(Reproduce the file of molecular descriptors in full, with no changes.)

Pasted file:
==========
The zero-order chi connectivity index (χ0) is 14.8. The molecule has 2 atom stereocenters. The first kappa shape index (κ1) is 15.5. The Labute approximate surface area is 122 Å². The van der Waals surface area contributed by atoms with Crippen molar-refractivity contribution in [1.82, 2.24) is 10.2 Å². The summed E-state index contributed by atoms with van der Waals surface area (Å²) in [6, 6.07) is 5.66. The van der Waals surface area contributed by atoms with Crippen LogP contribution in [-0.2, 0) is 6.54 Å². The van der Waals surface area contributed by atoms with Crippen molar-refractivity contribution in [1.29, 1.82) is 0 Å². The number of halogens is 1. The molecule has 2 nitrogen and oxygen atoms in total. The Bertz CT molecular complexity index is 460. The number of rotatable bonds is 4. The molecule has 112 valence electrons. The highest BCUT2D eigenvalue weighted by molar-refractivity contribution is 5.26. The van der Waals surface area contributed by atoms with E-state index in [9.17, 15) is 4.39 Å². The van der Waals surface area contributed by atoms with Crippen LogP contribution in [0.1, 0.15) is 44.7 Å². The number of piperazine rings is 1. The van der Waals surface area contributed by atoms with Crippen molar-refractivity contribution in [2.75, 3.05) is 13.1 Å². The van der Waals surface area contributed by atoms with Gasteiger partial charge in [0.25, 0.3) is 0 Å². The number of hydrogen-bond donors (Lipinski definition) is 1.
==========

The zero-order chi connectivity index (χ0) is 14.8. The molecule has 2 atom stereocenters. The first kappa shape index (κ1) is 15.5. The Labute approximate surface area is 122 Å². The van der Waals surface area contributed by atoms with Crippen molar-refractivity contribution in [1.82, 2.24) is 10.2 Å². The summed E-state index contributed by atoms with van der Waals surface area (Å²) in [6, 6.07) is 5.66. The van der Waals surface area contributed by atoms with Crippen LogP contribution in [-0.2, 0) is 6.54 Å². The van der Waals surface area contributed by atoms with Crippen molar-refractivity contribution in [1.29, 1.82) is 0 Å². The number of halogens is 1. The molecule has 2 nitrogen and oxygen atoms in total. The Bertz CT molecular complexity index is 460. The number of rotatable bonds is 4. The molecule has 112 valence electrons. The highest BCUT2D eigenvalue weighted by molar-refractivity contribution is 5.26. The van der Waals surface area contributed by atoms with E-state index in [9.17, 15) is 4.39 Å². The van der Waals surface area contributed by atoms with Crippen LogP contribution in [0.1, 0.15) is 44.7 Å². The number of piperazine rings is 1. The van der Waals surface area contributed by atoms with Crippen molar-refractivity contribution in [2.75, 3.05) is 13.1 Å². The van der Waals surface area contributed by atoms with Gasteiger partial charge in [0.25, 0.3) is 0 Å². The number of hydrogen-bond donors (Lipinski definition) is 1.